By Mark Magnier

BEIJING--China used a surge of easy credit and state spending to eke out a 6.7% rise in economic growth for 2016, the weakest rate in a generation.

The published rate was well within leaders' target range of between 6.5% and 7%, but economists say Beijing only got to the final number by relying heavily on short-term measures likely to delay much-needed overhauls to bloated state-owned companies and the country's inefficient financial system.

The push accelerated in the year's second half. Growth in the final quarter of the year was 6.8%, China's National Bureau of Statistics said Friday, the fastest pace all year after three straight quarters of 6.7% growth.

Beijing is expected to doubledown on old growth drivers this year, including fiscal spending and the property market, to keep the economy stable in an important year of leadership change.

"The fourth quarter was still quite solid, but we see signs of downside risk," said Standard Chartered Bank economist Shuang Ding. "And reform this year will be incremental, not radical, because stability is the first priority."

President Xi Jinping flagged the 6.7% annual rate in his speech to the world elite in Davos, Switzerland, earlier this week. Despite signs of China's reliance on a well-worn economic playbook, Mr. Xi told the World Economic Forum that China has entered a "new normal" of steady but sustainable growth fueled by household consumption and services.

China's statistics chief, Ning Jizhe, echoed the president's remarks on Friday, saying growth last year was achieved with better quality and efficiency.

"Over the past year, the features of a new normal have become more prominent," Mr. Ning said. "This is what we've been talking about for a long time. Economic restructuring is happening."

However, official data suggest economic growth has relied heavily on activities related to the property market, such as construction or manufacturing of steel and glass. Meanwhile, contributions to GDP growth from consumption dropped by 1.8 percentage point last year, according to the data.

With China's stimulus policies keeping the slowdown in check, the International Monetary Fund this week raised its 2017 growth forecast by 0.3 percentage point to 6.5%. But it also warned that continued reliance on debt-fueled investment risks a sharper slowdown in coming years.

Beijing is also grappling with a more challenging external environment, including a new U.S. president who has voiced skepticism about globalization and free trade. China is the world's largest export economy, and Mr. Xi told the global forum that no one benefits from a trade war, an apparent reference to Donald Trump, who will be sworn in Friday.

China has started dialing back recently on its easy-money policies to stem speculative bubbles, but economists say Beijing could reverse that if the economy weakens significantly before the once-in-five-years Communist Party leadership shuffle this autumn.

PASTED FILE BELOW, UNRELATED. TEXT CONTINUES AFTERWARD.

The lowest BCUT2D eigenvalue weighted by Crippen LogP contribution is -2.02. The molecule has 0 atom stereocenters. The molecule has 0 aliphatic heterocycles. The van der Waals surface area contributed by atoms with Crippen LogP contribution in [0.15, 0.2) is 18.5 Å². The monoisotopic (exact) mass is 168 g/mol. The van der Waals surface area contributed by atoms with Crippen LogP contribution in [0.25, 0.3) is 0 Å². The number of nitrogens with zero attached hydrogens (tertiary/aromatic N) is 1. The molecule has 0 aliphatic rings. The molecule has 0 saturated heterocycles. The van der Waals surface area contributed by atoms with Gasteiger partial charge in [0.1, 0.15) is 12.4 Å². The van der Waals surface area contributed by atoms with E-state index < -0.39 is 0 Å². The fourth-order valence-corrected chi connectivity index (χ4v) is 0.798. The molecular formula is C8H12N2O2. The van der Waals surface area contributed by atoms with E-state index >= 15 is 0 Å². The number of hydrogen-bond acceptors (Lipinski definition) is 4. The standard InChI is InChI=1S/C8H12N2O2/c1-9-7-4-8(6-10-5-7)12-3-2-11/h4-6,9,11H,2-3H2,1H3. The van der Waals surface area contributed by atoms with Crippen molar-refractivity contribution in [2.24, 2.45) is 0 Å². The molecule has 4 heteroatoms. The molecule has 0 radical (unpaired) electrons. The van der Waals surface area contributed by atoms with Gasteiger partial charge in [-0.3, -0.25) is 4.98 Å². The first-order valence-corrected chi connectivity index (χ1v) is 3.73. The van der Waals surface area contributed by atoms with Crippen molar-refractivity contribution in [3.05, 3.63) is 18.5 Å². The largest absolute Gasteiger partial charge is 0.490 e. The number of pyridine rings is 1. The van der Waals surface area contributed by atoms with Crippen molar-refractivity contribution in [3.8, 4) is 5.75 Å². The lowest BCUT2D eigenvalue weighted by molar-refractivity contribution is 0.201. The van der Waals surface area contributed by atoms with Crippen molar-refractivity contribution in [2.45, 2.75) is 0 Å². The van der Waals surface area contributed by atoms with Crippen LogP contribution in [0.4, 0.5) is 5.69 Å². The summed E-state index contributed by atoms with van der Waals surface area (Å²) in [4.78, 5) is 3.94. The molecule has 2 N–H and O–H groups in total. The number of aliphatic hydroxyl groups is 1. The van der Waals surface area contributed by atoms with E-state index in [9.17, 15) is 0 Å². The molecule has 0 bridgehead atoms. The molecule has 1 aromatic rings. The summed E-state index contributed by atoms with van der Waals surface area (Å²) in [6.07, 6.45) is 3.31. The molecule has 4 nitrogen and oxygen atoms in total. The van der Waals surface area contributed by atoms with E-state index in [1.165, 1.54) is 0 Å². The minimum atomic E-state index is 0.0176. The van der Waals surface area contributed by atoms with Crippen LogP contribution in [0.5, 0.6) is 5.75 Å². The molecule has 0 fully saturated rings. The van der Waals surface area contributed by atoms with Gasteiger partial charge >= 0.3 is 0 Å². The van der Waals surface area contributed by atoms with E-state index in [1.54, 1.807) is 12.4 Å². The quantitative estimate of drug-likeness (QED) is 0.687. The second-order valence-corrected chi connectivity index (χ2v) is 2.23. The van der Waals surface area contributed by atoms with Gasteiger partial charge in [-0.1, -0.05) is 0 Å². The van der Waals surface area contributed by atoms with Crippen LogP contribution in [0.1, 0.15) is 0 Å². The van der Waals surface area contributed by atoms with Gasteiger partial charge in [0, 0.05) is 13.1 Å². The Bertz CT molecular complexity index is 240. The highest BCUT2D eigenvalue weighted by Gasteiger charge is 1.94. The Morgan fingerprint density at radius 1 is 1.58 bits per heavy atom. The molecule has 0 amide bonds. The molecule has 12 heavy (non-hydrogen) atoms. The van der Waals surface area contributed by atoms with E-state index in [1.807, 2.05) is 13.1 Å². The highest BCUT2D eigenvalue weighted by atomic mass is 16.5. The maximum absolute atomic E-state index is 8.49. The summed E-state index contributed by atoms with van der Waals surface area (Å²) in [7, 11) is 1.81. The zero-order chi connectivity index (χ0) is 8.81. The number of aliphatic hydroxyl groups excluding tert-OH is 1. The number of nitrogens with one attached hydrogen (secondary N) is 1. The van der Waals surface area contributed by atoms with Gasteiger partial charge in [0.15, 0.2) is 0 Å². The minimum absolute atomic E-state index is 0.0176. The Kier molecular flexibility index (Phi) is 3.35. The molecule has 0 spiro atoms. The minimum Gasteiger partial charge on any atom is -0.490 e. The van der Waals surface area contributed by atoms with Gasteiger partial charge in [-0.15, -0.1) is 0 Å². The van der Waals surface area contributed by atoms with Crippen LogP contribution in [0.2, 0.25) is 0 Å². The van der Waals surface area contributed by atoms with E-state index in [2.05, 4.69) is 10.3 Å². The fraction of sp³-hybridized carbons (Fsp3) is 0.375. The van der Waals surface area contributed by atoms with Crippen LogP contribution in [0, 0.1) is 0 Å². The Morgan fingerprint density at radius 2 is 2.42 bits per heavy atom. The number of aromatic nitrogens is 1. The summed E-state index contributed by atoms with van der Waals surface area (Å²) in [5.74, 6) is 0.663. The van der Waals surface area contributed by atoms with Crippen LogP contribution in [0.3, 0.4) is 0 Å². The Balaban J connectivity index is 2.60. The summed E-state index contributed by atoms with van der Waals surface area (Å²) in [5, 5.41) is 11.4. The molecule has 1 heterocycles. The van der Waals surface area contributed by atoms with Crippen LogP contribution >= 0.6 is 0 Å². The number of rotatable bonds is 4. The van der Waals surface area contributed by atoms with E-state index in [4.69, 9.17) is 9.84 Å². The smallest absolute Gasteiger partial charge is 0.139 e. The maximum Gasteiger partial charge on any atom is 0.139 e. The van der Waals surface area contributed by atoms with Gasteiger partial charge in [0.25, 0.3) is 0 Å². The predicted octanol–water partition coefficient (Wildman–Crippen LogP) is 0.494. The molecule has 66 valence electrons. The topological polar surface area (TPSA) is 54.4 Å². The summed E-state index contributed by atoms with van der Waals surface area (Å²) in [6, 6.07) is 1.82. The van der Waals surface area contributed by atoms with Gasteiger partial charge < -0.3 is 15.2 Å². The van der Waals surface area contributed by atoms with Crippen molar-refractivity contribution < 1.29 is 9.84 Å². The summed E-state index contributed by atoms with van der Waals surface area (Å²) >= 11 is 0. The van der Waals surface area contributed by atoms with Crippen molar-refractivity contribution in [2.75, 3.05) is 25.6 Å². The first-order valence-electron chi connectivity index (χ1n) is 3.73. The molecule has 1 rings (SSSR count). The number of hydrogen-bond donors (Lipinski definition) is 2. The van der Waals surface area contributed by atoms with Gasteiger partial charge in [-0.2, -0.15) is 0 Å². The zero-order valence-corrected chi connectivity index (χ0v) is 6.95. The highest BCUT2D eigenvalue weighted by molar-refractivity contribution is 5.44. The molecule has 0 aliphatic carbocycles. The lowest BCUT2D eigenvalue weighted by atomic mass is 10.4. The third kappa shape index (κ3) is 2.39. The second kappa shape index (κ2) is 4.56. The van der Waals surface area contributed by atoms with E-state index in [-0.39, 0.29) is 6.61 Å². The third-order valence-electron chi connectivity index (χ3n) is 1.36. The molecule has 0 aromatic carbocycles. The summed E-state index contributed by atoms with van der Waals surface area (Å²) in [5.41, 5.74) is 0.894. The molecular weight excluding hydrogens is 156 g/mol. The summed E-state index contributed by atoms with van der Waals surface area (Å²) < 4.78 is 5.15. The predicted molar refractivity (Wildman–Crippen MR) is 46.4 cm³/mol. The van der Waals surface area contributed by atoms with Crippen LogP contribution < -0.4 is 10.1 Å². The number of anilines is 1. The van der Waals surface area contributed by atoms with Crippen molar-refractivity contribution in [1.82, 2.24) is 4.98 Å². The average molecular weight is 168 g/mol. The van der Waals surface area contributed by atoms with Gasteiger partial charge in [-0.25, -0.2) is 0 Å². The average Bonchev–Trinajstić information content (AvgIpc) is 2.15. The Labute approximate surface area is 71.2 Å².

"Stability is the key word this year," said J.P. Morgan Chase & Co. economist Haibin Zhu. "Not only economic stability, but financial stability and social stability."

Total social finance--a broad measure of credit that includes bank loans and nonbank lending--expanded by more than 11% last year, well above nominal economic growth, fueling more debt and industrial overcapacity, economists say. This compares with a nearly 3% decline in credit in 2015.

"They'll have a reactive stance toward reform this year," said Commonwealth Bank of Australia economist Wei Li. "If growth is stable, they might tighten credit a bit, but progress is going to be really slow as they continue to consolidate state power."

The prospect of additional stimulus and a relatively steady economy this year are fueling hope in some old-line industries. Liaoyang Faith Cement Co. in the northeastern city of Liaoyang said orders picked up toward the end of what was otherwise the worst year in the company's 13-year history, with sales down 50% from 2015. "The overall economic situation is not good," said Li Jun, the company's marketing manager. "But this year's prospects seem better."

Economists said industrial production and fixed-asset investment grew at a slower but still solid pace in December as momentum slipped following the front loading of government spending early in the year. The government also forced some factories to close last month as air pollution worsened, reducing output.

Retail sales picked up last month as consumers rushed to buy vehicles in advance of an expiring tax break and opened their wallets ahead of the Lunar New Year holiday, which falls in late January this year, economists said.

Liyan Qi, Pei Li and Kersten Zhang contributed to this article.

Write to Mark Magnier at mark.magnier@wsj.com

(END) Dow Jones Newswires

January 20, 2017 00:36 ET (05:36 GMT)

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